As both a developer and a publisher, CIRCLE Entertainment has been paramount to the rising indie games scene on Nintendo handhelds. Starting on the DSiWare digital service and eventually moving forward to 3DS eShop titles, CIRCLE has managed to have its hand in around 40 releases since 2010. With that many games in its lineup, it’s not surprising that titles from the Hong Kong-based company have ranged all the way from excellent to utter disappointment. Enter The Legend of Dark Witch, CIRCLE’s latest translation project that, fortunately for everyone involved, is on par with some of its better work.

In the lore of The Legend of Dark Witch, the humans of the world receive their magic from objects called the Syega Crystals. The story doesn’t delve too deeply into what this actually entails, but it does say that the crystals were stolen, and that’s enough of a plot device to get the ball rolling for player character Zizou. After learning of the crystals’ absence, Zizou decides to travel the world, running through six stages with uniquely themed environments to take down their bosses. Each of the six stages can be completed in any order, with more of the story and a new attack ability becoming available after each victory.

Drawing some pretty obvious inspiration from Mega Man and adding elements of exploration and shoot ‘em up gameplay, The Legend of Dark Witch is a 2D side-scrolling run and gun that can at times be relentlessly difficult. Even on the easiest setting, this game provides a significant challenge for its players, especially when fighting bosses. Featuring large sprites, colourful environments and an upbeat soundtrack to help set the tone, this title blends bubblegum with brutality to create a game that looks like it’s from the modern era but plays like it was designed with the classics in mind.

Each stage is mostly linear, but quickly scrolling through any level makes it apparent that there are certain areas that are unreachable in a single playthrough. Upon defeating an enemy, a swarm of butterflies – or Tres – will emerge and immediately fly toward your character and automatically be collected; Tres are a form of currency that can be used to upgrade existing abilities or unlock new ones. As new abilities are unlocked and upgraded new areas become reachable, allowing for a more complete exploratory experience.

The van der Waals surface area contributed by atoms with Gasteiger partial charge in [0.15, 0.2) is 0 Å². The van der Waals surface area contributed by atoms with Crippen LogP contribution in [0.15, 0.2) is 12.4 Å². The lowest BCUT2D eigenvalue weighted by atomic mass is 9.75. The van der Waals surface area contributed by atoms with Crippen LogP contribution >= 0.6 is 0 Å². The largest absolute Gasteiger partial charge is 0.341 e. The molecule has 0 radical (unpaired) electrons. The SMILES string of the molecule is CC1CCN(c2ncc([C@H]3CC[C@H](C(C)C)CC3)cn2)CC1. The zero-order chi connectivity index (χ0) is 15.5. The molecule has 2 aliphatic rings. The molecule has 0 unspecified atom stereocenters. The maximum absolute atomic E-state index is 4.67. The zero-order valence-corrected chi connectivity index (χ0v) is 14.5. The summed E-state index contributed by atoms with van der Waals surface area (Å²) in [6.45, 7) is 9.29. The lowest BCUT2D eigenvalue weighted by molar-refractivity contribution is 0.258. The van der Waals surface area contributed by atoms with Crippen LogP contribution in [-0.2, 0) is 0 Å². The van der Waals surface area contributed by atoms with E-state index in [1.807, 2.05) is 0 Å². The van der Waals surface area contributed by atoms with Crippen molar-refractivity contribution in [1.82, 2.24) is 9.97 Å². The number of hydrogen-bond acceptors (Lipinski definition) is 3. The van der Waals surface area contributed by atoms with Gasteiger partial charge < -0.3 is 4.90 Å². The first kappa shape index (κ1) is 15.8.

Though the campaign can be played through in just over an hour – mostly depending on your difficulty setting – there is a surprising amount of reason to return for both completionists and casual players. Replayability not only comes from the desire to collect both Syega Crystals hidden in each stage, but it also comes from the necessity to collect more Tres in order to upgrade your weapons and abilities. Stages must be played multiple times in order to acquire all of the resources necessary to fully upgrade your character and collect all of the crystals, but this actually turns the short length of the campaign into a blessing rather than a curse. Having to play through stages multiple times feels like less of a burden when you consider that each can be completed in just a few minutes, especially when you’re more acquainted with the landscape and comfortable speeding through.

Beyond the campaign, The Legend of Dark Witch has little to offer. Playing through once unlocks a new character and extra features including a museum and a shop to buy additional abilities for your characters, but the stages remain exactly the same. There are no new options or multiplayers modes, leaving this as a strictly solo affair. Replaying the game on a higher difficulty setting is one way to get more out of it, but there is still a lack of any real changes.

In spite of all that The Legend of Dark Witch has going for it, there are a few technical difficulties that hold it back from being truly great. Minor complaints such as translation errors and unused stereoscopic 3D leave the game playable, but there are larger issues that occasionally rear their ugly head. This biggest problem we faced is that, on a few separate occasions, our attack button would simply stop working. This issue would only last for a few seconds at a time, usually remedied by repeatedly tapping the attack button, but it did cause us to take unnecessary damage on more than one occasion. It’s not a big enough problem to call this “game breaking,” but it absolutely is annoying and something that players shouldn’t have to work around.

Conclusion

With The Legend of Dark Witch, CIRCLE Entertainment has once again published a game that is better than it has any right being. There are a few flaws and a general lack of polish, but these complaints are hardly enough to deter fans of the genre away from this surprisingly fulfilling entry. Despite its light and colourful exterior, The Legend of Dark Witch manages to be an entertaining platformer that can be difficult enough to hold the attention of even the more serious gamers out there.